“Maybe creative entrepreneurs wouldn’t have to always work so hard because one day, their intellectual property would start to work for them.” -Patrice
One of the questions I’m asked most often when people find out what I do is “How did you get here?” Initially, it seemed that random lightbulb moment landed me here (as an attorney for creative entrepreneurs) but that’s not the case at all. My ultimate decision to dedicate my life’s work to creative entrepreneurs, innovators and change agents had been unfolding since I was a child. I just didn’t realize it at the time…
I’ve always been an entrepreneur at heart. I had two businesses as a youngin’. My very first business, I started around 8 years old and it was a children’s newspaper. I was the founder, publisher, editor-in-chief, and senior staff writer. I “employed” some of my closest dance school friends to work with me. I sold the papers for about $1.50 (it’s hard to remember the exact amount). It wasn’t much but I was serious. I carried around my steel cash box as if life depended on it. It did kind of, because this was when I really started developing my passion for writing. Writing was and is still my creative talent.
A few years later, I found myself immersed in the arts at my elementary school. It was an amazing experience. In fact, my alma mater was recently recognized for its unique integration of arts in education in an award winning called “The Curators of Dixon School.” Fast forward, to high school, I spent most of my working adolescent career (I always kept a job) at Michael’s Arts and Crafts. I taught classes and it was there, I was able to really develop my sketching skills, dove into the art of jewelry making (not to mention my mom made jewelry as her hobby).
I drew and created model homes, I crocheted and I cross stitched (thanks to my big sis). The ultimate win was being hired by one of my mom’s civic organizations to design and draw the cover for their organization’s scrapbook as part of a national competition. It was the skyline of Chicago sketched with oil pastels. I guess I was a mini maker. On top of it all, my parents kept me engaged in all types of creative arts – dance, theater, music. You name it, I was either involved or it was a regular part of my upbringing.
Fast forward to 20-something-in-law-school Patrice. Despite my love for the creative arts, I hadn’t considered exploring it professionally. Coincidentally (or maybe not so much) I found myself wanting to hang in creative entrepreneur circles. It was then that I learned two things about creative entrepreneurs. Many didn’t have attorneys because they didn’t think they were “big” enough to need an attorney. Or, they just felt intimidated by the whole “lawyer thing”. I also realized that many worked themselves to the bone because… that was the “norm”. I never expect my undergrad degree in economics to be useful at this point. But my nerdy, econ brain went to work (cue Rihanna “Work”).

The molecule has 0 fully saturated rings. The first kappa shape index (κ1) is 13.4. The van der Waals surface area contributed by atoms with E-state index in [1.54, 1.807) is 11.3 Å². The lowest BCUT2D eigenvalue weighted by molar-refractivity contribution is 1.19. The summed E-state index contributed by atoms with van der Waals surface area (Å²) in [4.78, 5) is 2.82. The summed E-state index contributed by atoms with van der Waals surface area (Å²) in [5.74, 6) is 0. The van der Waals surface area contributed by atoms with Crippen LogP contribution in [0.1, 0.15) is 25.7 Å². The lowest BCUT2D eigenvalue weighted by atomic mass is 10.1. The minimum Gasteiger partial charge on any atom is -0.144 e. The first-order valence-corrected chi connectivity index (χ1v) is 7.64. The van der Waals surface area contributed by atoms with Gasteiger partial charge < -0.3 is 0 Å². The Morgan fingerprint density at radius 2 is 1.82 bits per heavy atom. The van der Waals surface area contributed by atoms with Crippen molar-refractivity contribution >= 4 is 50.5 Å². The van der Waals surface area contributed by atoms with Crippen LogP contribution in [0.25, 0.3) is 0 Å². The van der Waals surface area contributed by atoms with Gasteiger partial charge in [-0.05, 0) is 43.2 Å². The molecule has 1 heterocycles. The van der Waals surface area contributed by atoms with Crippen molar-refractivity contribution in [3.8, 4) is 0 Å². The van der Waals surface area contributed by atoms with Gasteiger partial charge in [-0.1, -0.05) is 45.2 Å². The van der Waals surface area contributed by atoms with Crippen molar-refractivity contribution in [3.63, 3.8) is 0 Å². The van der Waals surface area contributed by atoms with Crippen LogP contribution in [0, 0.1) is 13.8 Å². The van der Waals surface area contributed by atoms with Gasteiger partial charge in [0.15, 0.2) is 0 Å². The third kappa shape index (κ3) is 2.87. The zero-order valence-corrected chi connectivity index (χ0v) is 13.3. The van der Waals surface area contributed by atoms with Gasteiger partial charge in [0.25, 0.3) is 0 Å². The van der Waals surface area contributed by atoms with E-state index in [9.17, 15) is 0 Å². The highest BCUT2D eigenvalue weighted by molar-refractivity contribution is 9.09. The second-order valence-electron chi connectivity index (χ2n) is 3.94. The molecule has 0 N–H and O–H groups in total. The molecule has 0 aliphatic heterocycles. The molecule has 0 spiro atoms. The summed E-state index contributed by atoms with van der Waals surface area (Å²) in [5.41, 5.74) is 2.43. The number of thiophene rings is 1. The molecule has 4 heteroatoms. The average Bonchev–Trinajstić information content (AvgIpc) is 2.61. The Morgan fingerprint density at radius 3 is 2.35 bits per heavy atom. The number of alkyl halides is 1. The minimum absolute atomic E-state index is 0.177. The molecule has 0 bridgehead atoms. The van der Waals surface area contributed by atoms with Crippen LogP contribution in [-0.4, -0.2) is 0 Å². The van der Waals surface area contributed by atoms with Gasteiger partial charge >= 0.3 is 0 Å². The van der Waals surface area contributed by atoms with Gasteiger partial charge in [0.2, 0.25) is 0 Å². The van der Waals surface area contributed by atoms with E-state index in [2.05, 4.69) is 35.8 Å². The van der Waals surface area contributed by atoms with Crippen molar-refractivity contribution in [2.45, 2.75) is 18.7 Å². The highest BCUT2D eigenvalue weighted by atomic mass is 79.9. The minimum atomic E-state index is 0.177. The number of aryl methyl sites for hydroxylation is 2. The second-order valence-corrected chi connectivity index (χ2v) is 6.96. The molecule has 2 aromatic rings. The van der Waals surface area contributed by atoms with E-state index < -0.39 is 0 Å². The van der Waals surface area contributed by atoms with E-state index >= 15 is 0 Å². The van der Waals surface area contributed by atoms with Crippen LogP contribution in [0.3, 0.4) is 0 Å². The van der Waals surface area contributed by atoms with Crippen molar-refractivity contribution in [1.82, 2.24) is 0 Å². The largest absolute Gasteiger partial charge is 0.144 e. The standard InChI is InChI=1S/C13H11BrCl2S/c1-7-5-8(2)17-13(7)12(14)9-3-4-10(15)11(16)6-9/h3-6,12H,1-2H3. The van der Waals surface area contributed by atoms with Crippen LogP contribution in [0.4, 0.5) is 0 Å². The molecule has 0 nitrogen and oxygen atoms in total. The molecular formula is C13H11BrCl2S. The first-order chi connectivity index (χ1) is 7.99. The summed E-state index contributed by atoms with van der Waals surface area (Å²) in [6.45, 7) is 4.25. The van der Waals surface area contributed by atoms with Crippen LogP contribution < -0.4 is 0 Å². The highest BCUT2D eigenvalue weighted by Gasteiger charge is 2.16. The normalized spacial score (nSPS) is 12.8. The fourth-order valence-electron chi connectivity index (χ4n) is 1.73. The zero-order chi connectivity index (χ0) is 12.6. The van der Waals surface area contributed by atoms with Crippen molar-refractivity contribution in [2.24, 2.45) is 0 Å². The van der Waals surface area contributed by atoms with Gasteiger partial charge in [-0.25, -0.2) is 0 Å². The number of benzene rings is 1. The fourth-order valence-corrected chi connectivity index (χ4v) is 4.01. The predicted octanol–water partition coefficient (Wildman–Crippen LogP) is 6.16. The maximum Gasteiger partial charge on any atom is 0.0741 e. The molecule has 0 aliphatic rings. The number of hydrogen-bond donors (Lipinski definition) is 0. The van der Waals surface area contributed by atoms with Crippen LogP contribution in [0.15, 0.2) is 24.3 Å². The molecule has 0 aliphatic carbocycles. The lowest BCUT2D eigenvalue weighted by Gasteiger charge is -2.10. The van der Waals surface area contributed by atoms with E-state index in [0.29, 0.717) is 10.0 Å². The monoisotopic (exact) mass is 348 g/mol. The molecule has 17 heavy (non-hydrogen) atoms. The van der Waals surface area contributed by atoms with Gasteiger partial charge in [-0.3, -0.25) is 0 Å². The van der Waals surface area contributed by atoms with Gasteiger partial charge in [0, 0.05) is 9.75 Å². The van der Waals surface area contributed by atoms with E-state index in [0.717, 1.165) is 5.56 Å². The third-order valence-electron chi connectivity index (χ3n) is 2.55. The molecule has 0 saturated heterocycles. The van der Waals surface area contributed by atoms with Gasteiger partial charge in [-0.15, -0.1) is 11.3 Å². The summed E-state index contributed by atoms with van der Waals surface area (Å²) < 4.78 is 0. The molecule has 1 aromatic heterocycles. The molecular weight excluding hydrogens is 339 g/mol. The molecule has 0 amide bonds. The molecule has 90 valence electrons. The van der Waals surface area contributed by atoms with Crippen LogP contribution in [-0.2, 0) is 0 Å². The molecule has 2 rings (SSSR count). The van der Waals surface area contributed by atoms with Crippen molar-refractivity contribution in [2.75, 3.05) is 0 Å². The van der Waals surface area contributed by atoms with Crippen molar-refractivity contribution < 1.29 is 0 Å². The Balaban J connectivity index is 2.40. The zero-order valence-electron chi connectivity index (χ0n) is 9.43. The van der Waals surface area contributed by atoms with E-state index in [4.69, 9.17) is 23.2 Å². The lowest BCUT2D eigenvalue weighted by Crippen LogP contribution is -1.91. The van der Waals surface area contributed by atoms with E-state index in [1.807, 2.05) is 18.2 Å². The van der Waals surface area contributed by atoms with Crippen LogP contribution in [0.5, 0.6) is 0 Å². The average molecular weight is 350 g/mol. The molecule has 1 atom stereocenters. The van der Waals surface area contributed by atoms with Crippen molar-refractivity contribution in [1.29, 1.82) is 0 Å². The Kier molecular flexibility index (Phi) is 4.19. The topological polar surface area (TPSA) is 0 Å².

I also started thinking about how much value was in the creative entrepreneurs’ intellectual property and how often it’s ignored. I came to the conclusion that if they only knew more about intellectual property (in a language that made sense) and could work with an attorney who was also right-brained and creative like them then they could start to protect its value. Maybe by protecting its value they wouldn’t have to always work so hard because one day, their intellectual property would start to work for them.
And, they’d make money from it without always being under the pressures of deadline and having to execute their creativity on demand.
Also, I understood what taking care of their intellectual property would not only mean for them, but also their families. See, as creatives — intellectual property may have value while we’re living, but it often becomes really valuable after we’ve passed on. If there’s no intellectual property strategy in place for it, then what happens? That’s exactly what happened with Bob Marley. His widowed wife spent upwards of $10 million in a legal battle fighting for the family’s ownership of his name and likeness.
I knew for most creative entrepreneurs it wasn’t always just about them — they wanted to make a difference for their families and their communities.
If a solid intellectual property strategy was in place then their work could continue to have impact, financially and otherwise. Even after they were gone. Later, I read the book, The Creative Economy: How People Make Money from Ideas by John Howkins. It confirmed everything I instinctively knew about the under utilized intellectual property of creative entrepreneurs. I included innovators and change agents in the mix of who I wanted to serve because these peeps are typically creative entrepreneurs as well.
I decided I wanted to create something to prevent this issue and give creative entrepreneurs freedom in how they earned money. And, that is how Creative Genius Law was birthed.
It’s the end result of being a child who loved the arts, an adult who’s a natural innovator, a problem-solver who saw a need, and a risk taker who took a leap of faith to do something completely “radical” in the legal industry.
Have you taken time to reflect on what brought you to this point in your creative entrepreneur journey? If not, I challenge you to spend some time on it.
I’d love to hear what you discovered.